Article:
A decree which is supposed to considerable shorten the mandatory periods of keeping documents is being prepared, which means that companies will no longer be obliged to keep their financial reports for 20 years and their invoices for a decade.
The period of keeping documents will also be harmonized with validity periods, which should eliminate situations in which, for example, a document is being kept for three years, although its validity period is only one year, Blic reports.
It is not yet known, however, what the new deadline periods will be, but they are sure to be shortened.
Around 80% of information is still kept as hard copy by state institutions and business sectors throughout the world, and the percentage in Serbia is as much as 93%.
The obligation of keeping paper documentation archives in Serbia is proscribed for a period of two to 70 years or permanently, which inevitable leads to big expenses. This problem is faced by big companies, state institutions, small and medium companies, entrepreneurs, banks, stores...
– Companies are obliged to keep a financial report for 20 years, which is meaningless, because, as soon as they submit it to the Business Registers Agency, it is stored there, and there’s no need for it to be kept in two different places. An invoice must be kept for 10 years. If there was a system in the Tax Administration within which all the invoices would be registered, the situation would be identical to that concerning financial reports – says Ivan Radak from the NALED.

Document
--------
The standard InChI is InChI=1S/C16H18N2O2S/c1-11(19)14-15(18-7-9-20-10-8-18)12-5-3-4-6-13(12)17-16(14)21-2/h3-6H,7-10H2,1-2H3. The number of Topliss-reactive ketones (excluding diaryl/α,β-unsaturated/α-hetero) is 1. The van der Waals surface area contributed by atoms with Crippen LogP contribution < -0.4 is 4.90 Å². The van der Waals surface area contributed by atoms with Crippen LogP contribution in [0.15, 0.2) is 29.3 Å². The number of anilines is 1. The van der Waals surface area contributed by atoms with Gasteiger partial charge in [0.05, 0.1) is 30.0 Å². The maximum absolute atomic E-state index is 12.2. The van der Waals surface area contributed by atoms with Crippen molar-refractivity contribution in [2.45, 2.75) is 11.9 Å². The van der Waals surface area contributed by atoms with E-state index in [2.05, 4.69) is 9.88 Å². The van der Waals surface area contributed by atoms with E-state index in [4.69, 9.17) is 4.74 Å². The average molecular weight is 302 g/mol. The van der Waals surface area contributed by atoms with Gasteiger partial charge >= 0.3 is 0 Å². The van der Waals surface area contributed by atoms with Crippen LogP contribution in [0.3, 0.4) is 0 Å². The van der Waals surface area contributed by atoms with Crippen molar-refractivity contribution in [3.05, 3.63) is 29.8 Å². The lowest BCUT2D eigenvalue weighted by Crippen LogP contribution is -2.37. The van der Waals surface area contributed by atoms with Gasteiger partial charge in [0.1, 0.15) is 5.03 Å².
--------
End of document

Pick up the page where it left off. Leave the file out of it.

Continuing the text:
The same problem is present in the construction sector, where location requirement as a document need to be kept for three years, whereas the validity period is one year, to use just one paradoxical example.
Furthermore, all files in the field of construction are kept permanently, although not all documents within a project have the same validity.
More precisely, a building or a house makes for a file containing documents such as location requirements, the building permit, the exploitation permit and other documents issued for the purpose of the construction. Location requirements are kept for three years, whereas the building and the exploitation permits are kept permanently.
– The state doesn’t want to deal with filing, so they send the entire documentation to the Serbian Archive for them to sort out the documents. Since the Archive is understaffed for this kind of job, the documents pile up. The state finds it the easiest to have most documents kept permanently, which is how we’ve reached those 93%, whereas most of it probably unnecessary – Radak points out.
The calculations show that, for the business sector, the costs of keeping the documentation in hard copy are even greater. A medium-size bank produces 11 million pieces of paper a year, and a smaller store chain spends up to EUR 150,000 on toners, paper, printing and renting storage space. E-business will therefore save hundreds of millions of euros.